Thursday, April 29, 2010

This makes me think...

Humility might make us indifferent even to a good reputation, were it not for charity’s sake; but seeing that it is a groundwork of society, and without it we are not merely useless but positively harmful to the world, because of the scandal given by such a deficiency, therefore charity requires, and humility allows, us to desire and to maintain a good reputation with care.
Moreover, just as the leaves of a tree are valuable, not merely for beauty’s sake, but also as a shelter to the tender fruit, so a good reputation, if not in itself very important, is still very useful, not only as an embellishment of life, but as a protection to our virtues, especially to those which are weakly. The necessity for acting up to our reputation, and being what we are thought to be, brings a strong though kindly motive power to bear upon a generous disposition. Let us foster all our virtues, my daughter, because they are pleasing to God, the Chief Aim 160of all we do... 
As a rule, indifference to insult and slander is a much more effectual remedy than resentment, wrath, and vengeance. Slander melts away beneath contempt, but indignation seems a sort of acknowledgment of its truth. Crocodiles never meddle with any but those who are afraid of them, and slander only persists in attacking people who are disturbed by it.
An excessive fear of losing reputation indicates mistrust as to its foundations, which are to be found in a good and true life. Those towns where the bridges are built of wood are very uneasy whenever a sign of flood appears, but they who possess stone bridges are not anxious161unless some very unusual storm appears. And so a soul built up on solid Christian foundations can afford to despise the outpour of slanderous tongues, but those who know themselves to be weak are for ever disturbed and uneasy. Be sure, my daughter, that he who seeks to be well thought of by everybody will be esteemed by nobody, and those people deserve to be despised who are anxious to be highly esteemed by ungodly, unworthy men.
Reputation, after all, is but a signboard giving notice where virtue dwells, and virtue itself is always and everywhere preferable. Therefore, if it is said that you are a hypocrite because you are professedly devout, or if you are called a coward because you have forgiven an insult, despise all such accusations. Such judgments are the utterances of foolish men, and you must not give up what is right, even though your reputation suffer, for fruit is better than foliage, that is to say, an inward and spiritual gain is worth all external gains. We may take a jealous care of our reputation, but not idolise it; and while we desire not to displease good men, neither should we seek to please those that are evil....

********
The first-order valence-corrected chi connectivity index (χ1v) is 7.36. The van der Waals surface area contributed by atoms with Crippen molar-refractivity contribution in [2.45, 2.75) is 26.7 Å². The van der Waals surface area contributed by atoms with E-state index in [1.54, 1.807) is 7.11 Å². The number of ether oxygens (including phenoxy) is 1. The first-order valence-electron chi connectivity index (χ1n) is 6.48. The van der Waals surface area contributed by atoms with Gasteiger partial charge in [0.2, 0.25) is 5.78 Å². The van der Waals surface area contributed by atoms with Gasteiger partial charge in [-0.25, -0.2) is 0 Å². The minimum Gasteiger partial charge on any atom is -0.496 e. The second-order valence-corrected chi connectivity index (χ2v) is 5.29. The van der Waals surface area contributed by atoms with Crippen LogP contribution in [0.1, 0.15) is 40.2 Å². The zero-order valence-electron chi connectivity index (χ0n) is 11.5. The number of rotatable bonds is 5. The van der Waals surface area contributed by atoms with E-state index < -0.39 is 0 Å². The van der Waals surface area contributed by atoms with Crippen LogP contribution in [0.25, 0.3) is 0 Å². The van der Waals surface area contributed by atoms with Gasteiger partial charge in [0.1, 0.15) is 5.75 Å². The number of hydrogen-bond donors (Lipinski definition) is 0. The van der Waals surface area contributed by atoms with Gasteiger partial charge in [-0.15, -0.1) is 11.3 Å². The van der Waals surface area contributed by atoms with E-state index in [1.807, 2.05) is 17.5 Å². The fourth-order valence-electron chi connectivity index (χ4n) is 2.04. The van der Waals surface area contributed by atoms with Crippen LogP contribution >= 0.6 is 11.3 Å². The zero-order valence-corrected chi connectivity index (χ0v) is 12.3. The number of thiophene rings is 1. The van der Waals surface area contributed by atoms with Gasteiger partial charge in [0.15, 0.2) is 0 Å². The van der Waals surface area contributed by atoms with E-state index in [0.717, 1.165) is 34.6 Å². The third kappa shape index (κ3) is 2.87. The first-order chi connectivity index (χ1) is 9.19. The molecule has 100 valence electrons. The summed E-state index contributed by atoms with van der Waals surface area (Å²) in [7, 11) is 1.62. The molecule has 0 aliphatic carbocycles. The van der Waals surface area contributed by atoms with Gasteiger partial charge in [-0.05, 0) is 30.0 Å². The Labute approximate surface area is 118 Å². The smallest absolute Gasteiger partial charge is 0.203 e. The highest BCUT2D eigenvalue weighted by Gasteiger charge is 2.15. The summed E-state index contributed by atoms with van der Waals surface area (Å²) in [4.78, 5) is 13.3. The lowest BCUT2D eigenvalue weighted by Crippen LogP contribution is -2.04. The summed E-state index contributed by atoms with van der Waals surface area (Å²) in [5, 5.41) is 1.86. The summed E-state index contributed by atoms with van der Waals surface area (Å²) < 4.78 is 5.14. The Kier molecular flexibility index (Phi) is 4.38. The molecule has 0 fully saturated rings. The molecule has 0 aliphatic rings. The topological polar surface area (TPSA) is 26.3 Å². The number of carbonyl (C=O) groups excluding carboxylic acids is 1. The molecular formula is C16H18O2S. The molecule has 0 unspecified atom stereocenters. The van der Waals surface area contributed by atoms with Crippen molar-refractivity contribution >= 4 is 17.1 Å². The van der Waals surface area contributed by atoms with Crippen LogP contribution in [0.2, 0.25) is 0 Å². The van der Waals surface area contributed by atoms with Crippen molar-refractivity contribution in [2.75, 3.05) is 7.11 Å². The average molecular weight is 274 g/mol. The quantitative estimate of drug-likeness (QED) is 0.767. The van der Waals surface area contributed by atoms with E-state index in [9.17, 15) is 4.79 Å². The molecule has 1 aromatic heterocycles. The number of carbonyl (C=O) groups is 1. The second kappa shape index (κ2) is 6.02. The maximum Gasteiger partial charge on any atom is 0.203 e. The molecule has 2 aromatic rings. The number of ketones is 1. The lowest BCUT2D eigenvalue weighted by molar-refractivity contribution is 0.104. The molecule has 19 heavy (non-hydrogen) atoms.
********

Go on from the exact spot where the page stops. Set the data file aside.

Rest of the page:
Let us keep Jesus Christ Crucified always before our eyes; let us go on trustfully and simply, but with 163discretion and wisdom, in His Service, and He will take care of our reputation; if He permits us to lose it, it will only be to give us better things, and to train us in a holy humility, one ounce of which is worth more than a thousand pounds of honour.

--- St Francis de Sales, Introduction to the Devout Life

No comments:

Post a Comment

Too shy to leave a comment here? Email me at

The new Roman Missal (click & learn about the coming changes):

Watch Catholic TV here! Find Women's programs: "WINGs" and "Woman at the Heart of the Church"

A Lovely Reminder for Every Day

Coffee drinkers! Support AW by drinking Mystic Monk Coffee!

Ship a Cake, and Share a Blessing